Why sell a renters policy to a client when it only pays you $25 in commission?

June 3, 2022

The short answer: Bigger profits! (For the long answer, keep reading below.)

It’s no surprise that many homeowners start as renters first. There’s a logical progression to it. Well, according to recent research,[1] renters who move on to home ownership don’t move on to another home insurance carrier. Instead, they tend to stay with their carrier—both during the move and for a significant amount of time after the move.

Knowing this, many carriers and agents simply assume that if they sell a renters policy to a customer and nothing goes wrong, they’ll automatically get their homeowners business as well. If only it was that simple.

To achieve customer loyalty, carriers should urge agents to nurture a relationship with their renter customers long before they become homeowners. They can do this by dispensing solid insurance advice, and describing the differences in company financial strength, coverages and service experiences.

Then, once agents have earned their clients’ trust, they can be there for their auto, umbrella and other needs, as well. Put simply, today’s $25 commission can easily become tomorrow’s multi-account, $1,000-per-year client.

Some tips for agents

To help agent’s achieve this long-term customer loyalty, keep these tips in mind when you discuss your client’s insurance options with them.

Help them keep their assets top of mind. Right after an emergency is not the best time for your clients to think through the value of household items. When possessions get damaged or stolen, your clients want to think about getting back to normal. Recommending that your clients create an easy-to-update home inventory—as simple as walking around the house with a smart phone and recording pictures of household items—can be invaluable when your client needs to make a claim.

Help them to know their carrier. Our research indicates that most renters want to keep the same insurance company when they become homeowners. However, it still can be difficult for insurance company’s to create customer loyalty. One way to introduce your clients to a company is to describe what coverage the carrier can offer that they may need in the future. For example, you can say: “This company offer jewelry coverage at a package discount when you get engaged.” This will give the customer confidence of protection in the future. If you take the same initiative with insurance options for pets, floods, cyberliability, auto insurance, or “protection with an umbrella when your limits are not enough” and customers will gain trust in your advice.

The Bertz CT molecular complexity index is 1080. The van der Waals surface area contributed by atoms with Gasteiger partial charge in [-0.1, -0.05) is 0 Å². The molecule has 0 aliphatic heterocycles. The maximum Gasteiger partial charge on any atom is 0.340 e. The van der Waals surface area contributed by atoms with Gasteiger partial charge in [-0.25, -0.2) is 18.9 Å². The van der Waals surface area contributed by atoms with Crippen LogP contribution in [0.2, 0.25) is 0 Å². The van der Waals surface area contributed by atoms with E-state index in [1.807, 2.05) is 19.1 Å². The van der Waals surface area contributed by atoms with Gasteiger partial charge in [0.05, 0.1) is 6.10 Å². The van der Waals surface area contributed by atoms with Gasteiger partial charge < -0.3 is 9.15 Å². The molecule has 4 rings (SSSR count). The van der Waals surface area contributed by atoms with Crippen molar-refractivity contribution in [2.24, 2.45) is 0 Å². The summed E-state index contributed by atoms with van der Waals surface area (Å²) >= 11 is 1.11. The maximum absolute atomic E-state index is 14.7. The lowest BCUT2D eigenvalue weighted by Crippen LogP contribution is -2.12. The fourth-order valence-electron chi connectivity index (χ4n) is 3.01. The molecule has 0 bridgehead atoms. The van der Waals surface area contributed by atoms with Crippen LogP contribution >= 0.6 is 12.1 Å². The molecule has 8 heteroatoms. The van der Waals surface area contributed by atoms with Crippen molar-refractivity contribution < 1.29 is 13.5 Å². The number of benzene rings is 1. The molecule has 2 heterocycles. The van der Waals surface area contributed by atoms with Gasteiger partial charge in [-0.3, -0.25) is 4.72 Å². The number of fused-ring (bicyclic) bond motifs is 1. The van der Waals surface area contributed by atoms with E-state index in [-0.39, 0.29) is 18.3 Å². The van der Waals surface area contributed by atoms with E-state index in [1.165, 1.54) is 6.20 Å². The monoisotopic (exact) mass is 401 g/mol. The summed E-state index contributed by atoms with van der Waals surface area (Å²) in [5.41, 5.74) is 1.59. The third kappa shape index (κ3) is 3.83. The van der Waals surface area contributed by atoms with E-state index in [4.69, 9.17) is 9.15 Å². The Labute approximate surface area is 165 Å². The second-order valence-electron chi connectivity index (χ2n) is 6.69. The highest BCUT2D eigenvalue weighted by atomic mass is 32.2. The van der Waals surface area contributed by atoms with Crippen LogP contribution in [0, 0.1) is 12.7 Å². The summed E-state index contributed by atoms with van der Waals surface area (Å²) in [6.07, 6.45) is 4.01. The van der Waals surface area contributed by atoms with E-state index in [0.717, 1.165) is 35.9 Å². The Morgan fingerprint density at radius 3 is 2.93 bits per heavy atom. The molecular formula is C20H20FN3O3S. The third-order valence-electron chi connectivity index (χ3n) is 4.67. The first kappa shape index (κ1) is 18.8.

Become part of their future plans. Agents tell us of clients who turn to them for advice on title insurers, real estate agents, car buying, repair firms, etc. You can be their go to connection. For example, if a homeowner is hosting a party offering cocktails, agents can make sure that the homeowners policy includes liquor liability. With a little conversation about a client’s upcoming plans, you can become indispensable.

Many clients only engage with their agent when purchasing a policy, dealing with a claim or in response to a rate increase. You can be proactive with regular communication touchpoints with clients. Foster your relationships with renters and they will reward you with a lifetime of shared peace of mind.

[1] Plymouth Rock Home Assurance Corp.

Bill Martin
Plymouth Rock | + posts

Bill Martin is the president and CEO of Plymouth Rock’s Home Insurance Group at which he oversees the business’s operations and reinsurance program. Bill has 35 years of experience in the property/casualty insurance industry. He has held senior positions at Farmers, Great American, Progressive and Travelers. Prior to joining Plymouth Rock in 2016, Bill was president of Bankers Insurance in St. Petersburg, Fla. He has a B.A. in political science from Stanford University. He is an avid sailor, skier, trombone player and sports fanatic.

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